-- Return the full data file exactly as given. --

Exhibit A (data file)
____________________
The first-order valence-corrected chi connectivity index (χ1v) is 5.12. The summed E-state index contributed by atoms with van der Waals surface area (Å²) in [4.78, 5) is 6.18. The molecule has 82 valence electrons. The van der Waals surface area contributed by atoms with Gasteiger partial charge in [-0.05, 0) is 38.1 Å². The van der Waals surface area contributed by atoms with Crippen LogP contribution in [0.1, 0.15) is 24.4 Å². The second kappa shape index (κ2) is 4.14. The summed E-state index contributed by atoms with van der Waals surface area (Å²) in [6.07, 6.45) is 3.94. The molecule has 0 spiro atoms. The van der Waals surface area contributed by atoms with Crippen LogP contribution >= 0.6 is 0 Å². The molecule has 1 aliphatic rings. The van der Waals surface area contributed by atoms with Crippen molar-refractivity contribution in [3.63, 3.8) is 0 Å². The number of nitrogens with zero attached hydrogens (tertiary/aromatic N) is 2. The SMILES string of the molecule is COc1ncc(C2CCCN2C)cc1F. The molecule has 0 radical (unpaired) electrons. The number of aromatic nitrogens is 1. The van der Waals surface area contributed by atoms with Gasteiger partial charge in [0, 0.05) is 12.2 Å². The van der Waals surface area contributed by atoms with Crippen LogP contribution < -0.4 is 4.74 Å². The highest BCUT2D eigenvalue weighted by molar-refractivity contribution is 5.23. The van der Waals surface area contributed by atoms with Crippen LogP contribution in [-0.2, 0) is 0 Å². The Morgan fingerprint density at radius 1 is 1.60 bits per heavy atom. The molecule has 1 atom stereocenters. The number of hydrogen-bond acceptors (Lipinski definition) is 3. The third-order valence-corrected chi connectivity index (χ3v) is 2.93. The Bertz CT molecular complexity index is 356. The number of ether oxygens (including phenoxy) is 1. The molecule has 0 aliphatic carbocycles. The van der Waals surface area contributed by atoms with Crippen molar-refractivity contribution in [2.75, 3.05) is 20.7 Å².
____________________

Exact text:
The first-order valence-corrected chi connectivity index (χ1v) is 5.12. The summed E-state index contributed by atoms with van der Waals surface area (Å²) in [4.78, 5) is 6.18. The molecule has 82 valence electrons. The van der Waals surface area contributed by atoms with Gasteiger partial charge in [-0.05, 0) is 38.1 Å². The van der Waals surface area contributed by atoms with Crippen LogP contribution in [0.1, 0.15) is 24.4 Å². The second kappa shape index (κ2) is 4.14. The summed E-state index contributed by atoms with van der Waals surface area (Å²) in [6.07, 6.45) is 3.94. The molecule has 0 spiro atoms. The van der Waals surface area contributed by atoms with Crippen LogP contribution >= 0.6 is 0 Å². The molecule has 1 aliphatic rings. The van der Waals surface area contributed by atoms with Crippen molar-refractivity contribution in [3.63, 3.8) is 0 Å². The number of nitrogens with zero attached hydrogens (tertiary/aromatic N) is 2. The SMILES string of the molecule is COc1ncc(C2CCCN2C)cc1F. The molecule has 0 radical (unpaired) electrons. The number of aromatic nitrogens is 1. The van der Waals surface area contributed by atoms with Gasteiger partial charge in [0, 0.05) is 12.2 Å². The van der Waals surface area contributed by atoms with Crippen LogP contribution < -0.4 is 4.74 Å². The highest BCUT2D eigenvalue weighted by molar-refractivity contribution is 5.23. The van der Waals surface area contributed by atoms with Crippen LogP contribution in [-0.2, 0) is 0 Å². The Morgan fingerprint density at radius 1 is 1.60 bits per heavy atom. The molecule has 1 atom stereocenters. The number of hydrogen-bond acceptors (Lipinski definition) is 3. The third-order valence-corrected chi connectivity index (χ3v) is 2.93. The Bertz CT molecular complexity index is 356. The number of ether oxygens (including phenoxy) is 1. The molecule has 0 aliphatic carbocycles. The van der Waals surface area contributed by atoms with Crippen molar-refractivity contribution in [2.75, 3.05) is 20.7 Å².